For anything to cross into Europe from Asia or Africa by land, it must travel through either Russia, or Turkey. That goes for oil, commodities, or people (terrorists, refugees, or otherwise), all of which can be geopolitically weaponized to one degree or another. For Russia to travel freely from any of her Black Sea ports, especially precious Crimea, a former Byzantine colony, she must also travel through Turkey, though Russia provides the safest and potentially most lucrative means of land transit from China to Europe.

Unless someone builds a bridge across the Caspian Sea, Russia is also the only means of land transit to Europe that does not involve going through the volatile Middle East, and if someone did build that bridge, they would still have to travel through Russia…or Turkey, to get to Europe.

With the greatest economic venture of our days being the New Silk Road, all eyes are understandably on China and Russia, however, one should keep an eye on Ankara as well, like it, or not. All that is certain, is when the S-400 deal is done, Turks can be assured of the safety of their skies.


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EU leaders dictate Brexit terms to Theresa May (Video)

The Duran Quick Take: Episode 115.

Alex Christoforou

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The Duran’s Alex Christoforou and Editor-in-Chief Alexander Mercouris discuss how EU leaders have agreed on a plan to delay the the Article 50 process which effectively postpones Brexit beyond the 29 March deadline.

The UK will now be offered a delay until the 22nd of May, only if MPs approve Theresa May’s withdrawal deal next week. If MPs do not approve May’s negotiated deal, then the EU will support a short delay until the 12th of April, allowing the UK extra time to get the deal passed or to “indicate a way forward”.

UK PM Theresa May said there was now a “clear choice” facing MPs, who could vote for a third time on her deal next week.

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Theresa May outlines four Brexit options, via Politico

In a letter to MPs, U.K. Prime Minister Theresa May set out the four options she believes the country has in light of Thursday’s decision by EU leaders to extend the Brexit deadline beyond next Friday.

The U.K. is faced with a four-way choice, May wrote late Friday.

The government could revoke Article 50 — which May called a betrayal of the Brexit vote; leave without a deal on April 12; pass her deal in a vote next week; or, “if it appears that there is not sufficient support” for a vote on her deal in parliament next week or if it is rejected for a third time, she could ask for an extension beyond April 12.

But this would require for the U.K. taking part in European elections in May, which the prime minister said “would be wrong.”

May wrote that she’s hoping for the deal to pass, allowing the U.K. to leave the EU “in an orderly way,” adding “I still believe there is a majority in the House for that course of action.”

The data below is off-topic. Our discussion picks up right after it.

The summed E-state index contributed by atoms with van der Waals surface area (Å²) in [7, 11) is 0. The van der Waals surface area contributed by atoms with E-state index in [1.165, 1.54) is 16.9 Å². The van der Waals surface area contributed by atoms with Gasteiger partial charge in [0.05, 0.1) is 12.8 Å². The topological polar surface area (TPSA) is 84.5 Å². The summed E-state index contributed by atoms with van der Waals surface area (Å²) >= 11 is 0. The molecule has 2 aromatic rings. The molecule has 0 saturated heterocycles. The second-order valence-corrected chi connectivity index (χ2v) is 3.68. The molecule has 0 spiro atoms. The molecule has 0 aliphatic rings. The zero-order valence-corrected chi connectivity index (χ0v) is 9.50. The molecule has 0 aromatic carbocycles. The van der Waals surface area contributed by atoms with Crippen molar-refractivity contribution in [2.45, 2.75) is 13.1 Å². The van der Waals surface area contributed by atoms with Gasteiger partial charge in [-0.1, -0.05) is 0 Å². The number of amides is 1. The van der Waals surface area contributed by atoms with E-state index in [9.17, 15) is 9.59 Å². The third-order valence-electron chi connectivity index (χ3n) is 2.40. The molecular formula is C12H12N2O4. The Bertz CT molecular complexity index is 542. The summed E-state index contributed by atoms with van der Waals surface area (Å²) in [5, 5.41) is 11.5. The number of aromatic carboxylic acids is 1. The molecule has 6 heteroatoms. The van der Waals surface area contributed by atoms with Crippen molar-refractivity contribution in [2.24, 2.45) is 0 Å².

“I hope we can all agree that we are now at the moment of decision,” she wrote.

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US media suffers panic attack after Mueller fails to deliver on much-anticipated Trump indictment

Internet mogul Kim Dotcom said it all: “Mueller – The name that ended all mainstream media credibility.”

RT

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Via RT


Important pundits and news networks have served up an impressive display of denials, evasions and on-air strokes after learning that Robert Mueller has ended his probe without issuing a single collusion-related indictment.

The Special Counsel delivered his final report to Attorney General William Barr for review on Friday, with the Justice Department confirming that there will be no further indictments related to the probe. The news dealt a devastating blow to the sensational prophesies of journalists, analysts and entire news networks, who for nearly two years reported ad nauseam that President Donald Trump and his inner circle were just days away from being carted off to prison for conspiring with the Kremlin to interfere in the 2016 presidential election.

Showing true integrity, journalists and television anchors took to Twitter and the airwaves on Friday night to acknowledge that the media severely misreported Donald Trump’s alleged ties to Russia, as well as what Mueller’s probe was likely to find. They are, after all, true professionals.

“How could they let Trump off the hook?” an inconsolable Chris Matthews asked NBC reporter Ken Dilanian during a segment on CNN’s ‘Hardball’.

Dilanian tried to comfort the CNN host with some of his signature NBC punditry.

“My only conclusion is that the president transmitted to Mueller that he would take the Fifth. He would never talk to him and therefore, Mueller decided it wasn’t worth the subpoena fight,” he expertly mused.

Actually, there were several Serious Journalists who used their unsurpassed analytical abilities to conjure up a reason why Mueller didn’t throw the book at Trump, even though the president is clearly a Putin puppet.